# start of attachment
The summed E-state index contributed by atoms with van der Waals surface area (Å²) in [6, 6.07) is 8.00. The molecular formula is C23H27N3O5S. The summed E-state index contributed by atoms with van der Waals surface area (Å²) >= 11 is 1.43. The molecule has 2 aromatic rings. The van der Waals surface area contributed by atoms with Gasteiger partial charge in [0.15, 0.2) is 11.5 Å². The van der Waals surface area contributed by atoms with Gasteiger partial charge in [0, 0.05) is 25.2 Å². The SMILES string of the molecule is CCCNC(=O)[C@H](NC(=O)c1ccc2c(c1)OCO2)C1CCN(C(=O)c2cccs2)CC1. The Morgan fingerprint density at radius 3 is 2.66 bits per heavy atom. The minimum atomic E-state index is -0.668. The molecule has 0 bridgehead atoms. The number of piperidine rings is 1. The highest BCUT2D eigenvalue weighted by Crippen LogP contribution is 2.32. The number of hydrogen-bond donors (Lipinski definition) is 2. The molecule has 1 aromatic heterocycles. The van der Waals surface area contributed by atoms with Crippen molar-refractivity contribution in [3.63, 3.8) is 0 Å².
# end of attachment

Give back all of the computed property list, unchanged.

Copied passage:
The summed E-state index contributed by atoms with van der Waals surface area (Å²) in [6, 6.07) is 8.00. The molecular formula is C23H27N3O5S. The summed E-state index contributed by atoms with van der Waals surface area (Å²) >= 11 is 1.43. The molecule has 2 aromatic rings. The van der Waals surface area contributed by atoms with Gasteiger partial charge in [0.15, 0.2) is 11.5 Å². The van der Waals surface area contributed by atoms with Gasteiger partial charge in [0, 0.05) is 25.2 Å². The SMILES string of the molecule is CCCNC(=O)[C@H](NC(=O)c1ccc2c(c1)OCO2)C1CCN(C(=O)c2cccs2)CC1. The Morgan fingerprint density at radius 3 is 2.66 bits per heavy atom. The minimum atomic E-state index is -0.668. The molecule has 0 bridgehead atoms. The number of piperidine rings is 1. The highest BCUT2D eigenvalue weighted by Crippen LogP contribution is 2.32. The number of hydrogen-bond donors (Lipinski definition) is 2. The molecule has 1 aromatic heterocycles. The van der Waals surface area contributed by atoms with Crippen molar-refractivity contribution in [3.63, 3.8) is 0 Å².